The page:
February 2, 2011
Directors: Robert Epstein & Jeffrey Freidman
Writers: Robert Epstein & Jeffrey Freidman
Starrin: James Franco, Jon Hamm, David Strathairn
"I saw the best minds of my generation, destroyed by madness, starving, hysterical, naked..." The titular poem is explored in a trifecta: through a series of animations of the text, its author Allen Ginsberg (Franco) being interviewed about his life story, and the 1957 obscenity trial over its publication.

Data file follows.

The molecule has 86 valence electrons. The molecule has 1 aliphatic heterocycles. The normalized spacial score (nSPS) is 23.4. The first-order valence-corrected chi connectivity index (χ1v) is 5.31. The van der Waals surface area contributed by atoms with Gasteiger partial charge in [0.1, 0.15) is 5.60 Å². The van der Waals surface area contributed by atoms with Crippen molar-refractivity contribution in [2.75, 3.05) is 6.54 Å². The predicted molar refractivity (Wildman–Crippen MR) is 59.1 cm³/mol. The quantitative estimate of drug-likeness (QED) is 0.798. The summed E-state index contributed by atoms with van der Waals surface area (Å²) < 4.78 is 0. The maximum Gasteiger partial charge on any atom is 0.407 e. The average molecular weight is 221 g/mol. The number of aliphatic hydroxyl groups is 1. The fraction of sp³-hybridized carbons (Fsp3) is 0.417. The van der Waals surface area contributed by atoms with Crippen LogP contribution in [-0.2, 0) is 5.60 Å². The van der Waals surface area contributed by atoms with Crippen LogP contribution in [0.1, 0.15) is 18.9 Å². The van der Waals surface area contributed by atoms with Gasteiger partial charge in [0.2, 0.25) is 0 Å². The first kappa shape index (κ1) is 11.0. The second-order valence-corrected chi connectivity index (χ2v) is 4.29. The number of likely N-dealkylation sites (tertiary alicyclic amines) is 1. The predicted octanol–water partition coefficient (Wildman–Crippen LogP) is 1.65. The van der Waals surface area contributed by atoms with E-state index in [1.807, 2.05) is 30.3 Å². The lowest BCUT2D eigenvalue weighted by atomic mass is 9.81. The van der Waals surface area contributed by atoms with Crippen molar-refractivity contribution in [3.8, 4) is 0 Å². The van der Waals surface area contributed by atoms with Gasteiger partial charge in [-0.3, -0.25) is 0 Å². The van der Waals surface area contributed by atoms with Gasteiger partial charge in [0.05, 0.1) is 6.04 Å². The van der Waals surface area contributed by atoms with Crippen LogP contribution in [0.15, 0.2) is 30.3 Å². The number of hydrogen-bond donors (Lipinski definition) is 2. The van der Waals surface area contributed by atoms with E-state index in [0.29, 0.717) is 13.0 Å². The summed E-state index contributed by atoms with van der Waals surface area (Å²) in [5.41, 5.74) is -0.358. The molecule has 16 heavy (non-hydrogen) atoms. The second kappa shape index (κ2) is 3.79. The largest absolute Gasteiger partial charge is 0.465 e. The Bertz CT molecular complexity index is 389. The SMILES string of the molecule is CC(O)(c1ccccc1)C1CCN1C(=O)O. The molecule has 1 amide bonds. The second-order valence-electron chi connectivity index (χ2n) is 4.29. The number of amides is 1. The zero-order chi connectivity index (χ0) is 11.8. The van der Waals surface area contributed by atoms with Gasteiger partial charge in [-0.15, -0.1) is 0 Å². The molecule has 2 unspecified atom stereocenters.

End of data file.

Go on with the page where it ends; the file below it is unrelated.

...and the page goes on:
Howl is a very different film from the standard film in the multiplex. Depictions of the past are black and white, the trial in brownish tones, and the interview is in blues. Those parts are all fairly straightforward, and Hamm and Strathairn are very reminiscent of their roles in Mad Men and Good Night and Good Luck. However, Franco's version of Ginsberg is spot-on, and literally could not be better. The movie truly shines with the onscreen version of Ginsberg's titular poem, though. The man's magnus opus is shown with images as beautiful as his words, in a plethora of animation styles. While it's certainly not mainstream, it's a stellar picture. A+